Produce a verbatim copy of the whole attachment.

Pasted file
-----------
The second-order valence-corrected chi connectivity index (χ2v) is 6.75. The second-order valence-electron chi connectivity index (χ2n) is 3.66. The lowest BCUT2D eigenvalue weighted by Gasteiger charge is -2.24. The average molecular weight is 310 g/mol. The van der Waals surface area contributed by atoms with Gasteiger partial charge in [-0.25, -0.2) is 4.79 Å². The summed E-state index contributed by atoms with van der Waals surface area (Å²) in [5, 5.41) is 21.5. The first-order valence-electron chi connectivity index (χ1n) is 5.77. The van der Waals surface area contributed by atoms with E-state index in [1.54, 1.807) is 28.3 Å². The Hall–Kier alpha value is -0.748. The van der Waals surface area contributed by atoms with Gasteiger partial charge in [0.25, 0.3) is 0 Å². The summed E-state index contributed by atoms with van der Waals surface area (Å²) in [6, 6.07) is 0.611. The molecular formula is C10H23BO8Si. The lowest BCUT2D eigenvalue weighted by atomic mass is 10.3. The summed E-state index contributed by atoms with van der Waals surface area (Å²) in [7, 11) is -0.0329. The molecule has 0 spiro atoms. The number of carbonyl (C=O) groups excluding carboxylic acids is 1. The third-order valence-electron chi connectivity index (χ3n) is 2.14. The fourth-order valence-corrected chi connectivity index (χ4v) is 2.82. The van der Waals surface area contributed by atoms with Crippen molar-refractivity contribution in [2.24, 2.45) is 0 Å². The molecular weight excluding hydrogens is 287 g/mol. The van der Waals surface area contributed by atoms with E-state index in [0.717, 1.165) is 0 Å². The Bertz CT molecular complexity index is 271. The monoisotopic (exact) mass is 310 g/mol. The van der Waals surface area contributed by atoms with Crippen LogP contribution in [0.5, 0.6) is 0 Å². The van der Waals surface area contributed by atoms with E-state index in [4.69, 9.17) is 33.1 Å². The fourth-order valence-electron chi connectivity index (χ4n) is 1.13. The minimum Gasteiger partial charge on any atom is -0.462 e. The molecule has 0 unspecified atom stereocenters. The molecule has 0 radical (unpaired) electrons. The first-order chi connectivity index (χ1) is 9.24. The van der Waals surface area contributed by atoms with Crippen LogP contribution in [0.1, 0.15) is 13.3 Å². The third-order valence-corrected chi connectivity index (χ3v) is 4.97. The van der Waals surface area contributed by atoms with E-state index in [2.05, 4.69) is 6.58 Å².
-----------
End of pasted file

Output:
The second-order valence-corrected chi connectivity index (χ2v) is 6.75. The second-order valence-electron chi connectivity index (χ2n) is 3.66. The lowest BCUT2D eigenvalue weighted by Gasteiger charge is -2.24. The average molecular weight is 310 g/mol. The van der Waals surface area contributed by atoms with Gasteiger partial charge in [-0.25, -0.2) is 4.79 Å². The summed E-state index contributed by atoms with van der Waals surface area (Å²) in [5, 5.41) is 21.5. The first-order valence-electron chi connectivity index (χ1n) is 5.77. The van der Waals surface area contributed by atoms with E-state index in [1.54, 1.807) is 28.3 Å². The Hall–Kier alpha value is -0.748. The van der Waals surface area contributed by atoms with Gasteiger partial charge in [0.25, 0.3) is 0 Å². The summed E-state index contributed by atoms with van der Waals surface area (Å²) in [6, 6.07) is 0.611. The molecular formula is C10H23BO8Si. The lowest BCUT2D eigenvalue weighted by atomic mass is 10.3. The summed E-state index contributed by atoms with van der Waals surface area (Å²) in [7, 11) is -0.0329. The molecule has 0 spiro atoms. The number of carbonyl (C=O) groups excluding carboxylic acids is 1. The third-order valence-electron chi connectivity index (χ3n) is 2.14. The fourth-order valence-corrected chi connectivity index (χ4v) is 2.82. The van der Waals surface area contributed by atoms with Crippen molar-refractivity contribution in [2.24, 2.45) is 0 Å². The molecular weight excluding hydrogens is 287 g/mol. The van der Waals surface area contributed by atoms with E-state index in [0.717, 1.165) is 0 Å². The Bertz CT molecular complexity index is 271. The monoisotopic (exact) mass is 310 g/mol. The van der Waals surface area contributed by atoms with Crippen LogP contribution in [0.5, 0.6) is 0 Å². The van der Waals surface area contributed by atoms with E-state index in [4.69, 9.17) is 33.1 Å². The fourth-order valence-electron chi connectivity index (χ4n) is 1.13. The minimum Gasteiger partial charge on any atom is -0.462 e. The molecule has 0 unspecified atom stereocenters. The molecule has 0 radical (unpaired) electrons. The first-order chi connectivity index (χ1) is 9.24. The van der Waals surface area contributed by atoms with Crippen LogP contribution in [0.1, 0.15) is 13.3 Å². The third-order valence-corrected chi connectivity index (χ3v) is 4.97. The van der Waals surface area contributed by atoms with E-state index in [2.05, 4.69) is 6.58 Å².